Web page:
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Hello, I am Dr. Annabelle Santos Volgman. I am a Professor of Medicine at Rush University Medical Center, and I’m also the McMullan-Eybel Chair for Excellence in Clinical Cardiology and the Medical Director of the Rush Heart Center for Women. Today on Clot Chronicles, I will be discussing women and atrial fibrillation (AF). My co-authors and I reviewed the sex differences in AF, and I will summarize our findings in the next few slides.
I will be using figures from my recent chapter and publications. This chapter on sex differences in AF was part of a book that was just released in February 2021 called Sex Differences in Cardiac Disease, edited by Dr. Niti Aggarwal and Dr. Malissa Wood.
This paper was a review about women and AF that we did for the American College of Cardiology Cardiovascular Disease in Women Committee and was published in December of 2020.
The prevalence of AF in the United States was 5.2 million in 2010 and 12.1 million are estimated to have AF in 2030. The prevalence of AF worldwide is much more – 37.6 million in 2017, with 17.8 million women and 19.8 million men worldwide. AF prevalence has been increasing in both sexes. However, on average, women live longer than men, so the number of women and men with AF are similar, despite the higher risk of AF in men.
These are the risk factors that affect women and men with AF. There are similar risk factors for AF in women and men, but there are some sex differences. The risk factors that are similar in women and men are hypertension, advanced age, hyperthyroidism, alcohol intake, and cardiovascular disease. However, men have AF more than women when they have a prior MI, coronary artery disease, and elevated BMI or obesity. Women, however, have a higher risk of AF if they have diabetes, valvular heart disease, and elevated systolic blood pressure.
There are definitely less women being enrolled in clinical trials. As you can see here, there are usually about 30-40% women in clinical trials for AF. These include the stroke prevention trials and the rate rhythm trials; RACE and AFFIRM predominantly included men. The treatment trials (such as antiarrhythmic drugs and catheter ablation) also predominantly include men.
This is a table of differences in prevention and the risk of stroke in men and women. Women are less likely to receive anticoagulation – but only in the United States. Global studies show that there are no sex differences in anticoagulation for stroke prevention in AF. In 2012, when warfarin was being used more for stroke prevention than the novel anticoagulants, women spent more time outside and below the therapeutic range of warfarin. This may be the reason why women have a higher risk for stroke – and more debilitating strokes.
This is another publication, which is a nice outline of what we found regarding unique characteristics of AF in women. So, they have a higher risk of stroke, as I mentioned, and the embolic strokes are more severe and debilitating. Women are also treated more with cardiac glycosides like digoxin, and it’s been found that these are associated with an increased risk of breast cancer and mortality. Recent studies show that the glycoside concentration digoxin concentration should be less than 1.2 to decrease that mortality risk.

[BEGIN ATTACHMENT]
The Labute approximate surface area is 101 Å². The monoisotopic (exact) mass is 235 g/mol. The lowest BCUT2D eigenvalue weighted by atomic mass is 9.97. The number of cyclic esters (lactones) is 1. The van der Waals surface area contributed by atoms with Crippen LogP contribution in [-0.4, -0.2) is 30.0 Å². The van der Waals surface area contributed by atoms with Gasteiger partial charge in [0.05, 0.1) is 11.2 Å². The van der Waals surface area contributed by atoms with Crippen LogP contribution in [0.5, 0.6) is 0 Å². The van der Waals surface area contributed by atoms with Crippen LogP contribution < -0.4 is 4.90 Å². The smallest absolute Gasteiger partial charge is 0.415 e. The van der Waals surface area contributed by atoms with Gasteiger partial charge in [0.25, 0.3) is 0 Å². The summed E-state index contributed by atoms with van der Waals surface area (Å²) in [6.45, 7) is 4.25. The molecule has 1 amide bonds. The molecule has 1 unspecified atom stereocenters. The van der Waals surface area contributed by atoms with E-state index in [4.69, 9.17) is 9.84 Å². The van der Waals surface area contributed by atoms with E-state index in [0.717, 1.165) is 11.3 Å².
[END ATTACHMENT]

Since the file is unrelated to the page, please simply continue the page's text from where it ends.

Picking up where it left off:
Interestingly, because women are older, they are referred less often for catheter ablation. And some studies have shown that they have more procedural complications with catheter ablation, and they have a higher recurrence rate after a catheter ablation. We already mentioned that anticoagulation use for women for stroke prevention is less in the United States (but not globally). And women have a higher risk of strokes when not on oral anticoagulants or warfarin.
This is a left atrial appendage occluder, which we use when people have a high bleeding risk and cannot be on anticoagulants. Women have more device-related thrombi complications from these device implantations – but do have less bleeding when treated with these devices.
We took a look at sex, racial, and ethnic differences in AF and published it in the Journal of the American College of Cardiology in 2019. It showed that women have less incidence of AF, and especially white women compared to white men have less lifetime risk and incidence of AF. But in blacks, women and men have the same lifetime risk, and there is a higher risk of death from AF in women and black men and women. In the same category, women and black men and women have more symptoms and poorer quality of life, so they have a longer duration of symptoms, they have more functional impairment and limitation of activities of daily living, and worse quality-of-life scores. They also have a higher risk of AF stroke risk. We found that women, blacks, and Hispanics are less likely to receive anticoagulation in the United States, and that they have more rate control than rhythm control using drugs, cardioversions, and catheter ablations.
So, the key points I’d like to highlight are that women tend to live longer, so the lifetime incidence of AF is similar between the two sexes. Women with AF are older than men, and this may be the reason why they have an increased risk of disabling stroke. So, the older women are more likely to have other comorbidities, and they are less likely treated for rhythm control – and in the United States, get less anticoagulation therapy. Women tend to have a longer duration of symptoms, have more atypical symptoms, experience more significant functional impairment, and report worse quality of life. And the last key point is that we need to get greater representation of women in clinical trials and undertake future sex-specific research to improve the gaps in our understanding of the pathophysiologic differences, and to address disparities and improve sex-specific therapeutic approaches. Thank you.